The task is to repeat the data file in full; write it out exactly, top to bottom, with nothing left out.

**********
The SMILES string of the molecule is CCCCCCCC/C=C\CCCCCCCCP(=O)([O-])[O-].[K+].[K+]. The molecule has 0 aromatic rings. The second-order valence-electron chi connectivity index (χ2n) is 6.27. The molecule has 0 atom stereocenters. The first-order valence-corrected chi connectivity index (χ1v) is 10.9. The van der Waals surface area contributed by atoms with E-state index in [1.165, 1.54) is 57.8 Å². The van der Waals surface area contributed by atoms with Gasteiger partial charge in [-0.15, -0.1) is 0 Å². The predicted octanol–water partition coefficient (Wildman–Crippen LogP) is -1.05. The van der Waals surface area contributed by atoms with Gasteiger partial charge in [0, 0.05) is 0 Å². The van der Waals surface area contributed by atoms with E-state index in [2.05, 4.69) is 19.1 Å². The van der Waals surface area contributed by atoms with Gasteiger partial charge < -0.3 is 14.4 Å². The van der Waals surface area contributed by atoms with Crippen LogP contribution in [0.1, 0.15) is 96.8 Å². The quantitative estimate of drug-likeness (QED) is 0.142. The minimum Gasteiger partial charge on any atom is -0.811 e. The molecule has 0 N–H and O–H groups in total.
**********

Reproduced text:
The SMILES string of the molecule is CCCCCCCC/C=C\CCCCCCCCP(=O)([O-])[O-].[K+].[K+]. The molecule has 0 aromatic rings. The second-order valence-electron chi connectivity index (χ2n) is 6.27. The molecule has 0 atom stereocenters. The first-order valence-corrected chi connectivity index (χ1v) is 10.9. The van der Waals surface area contributed by atoms with E-state index in [1.165, 1.54) is 57.8 Å². The van der Waals surface area contributed by atoms with Gasteiger partial charge in [-0.15, -0.1) is 0 Å². The predicted octanol–water partition coefficient (Wildman–Crippen LogP) is -1.05. The van der Waals surface area contributed by atoms with Gasteiger partial charge in [0, 0.05) is 0 Å². The van der Waals surface area contributed by atoms with E-state index in [2.05, 4.69) is 19.1 Å². The van der Waals surface area contributed by atoms with Gasteiger partial charge < -0.3 is 14.4 Å². The van der Waals surface area contributed by atoms with Crippen LogP contribution in [0.1, 0.15) is 96.8 Å². The quantitative estimate of drug-likeness (QED) is 0.142. The minimum Gasteiger partial charge on any atom is -0.811 e. The molecule has 0 N–H and O–H groups in total.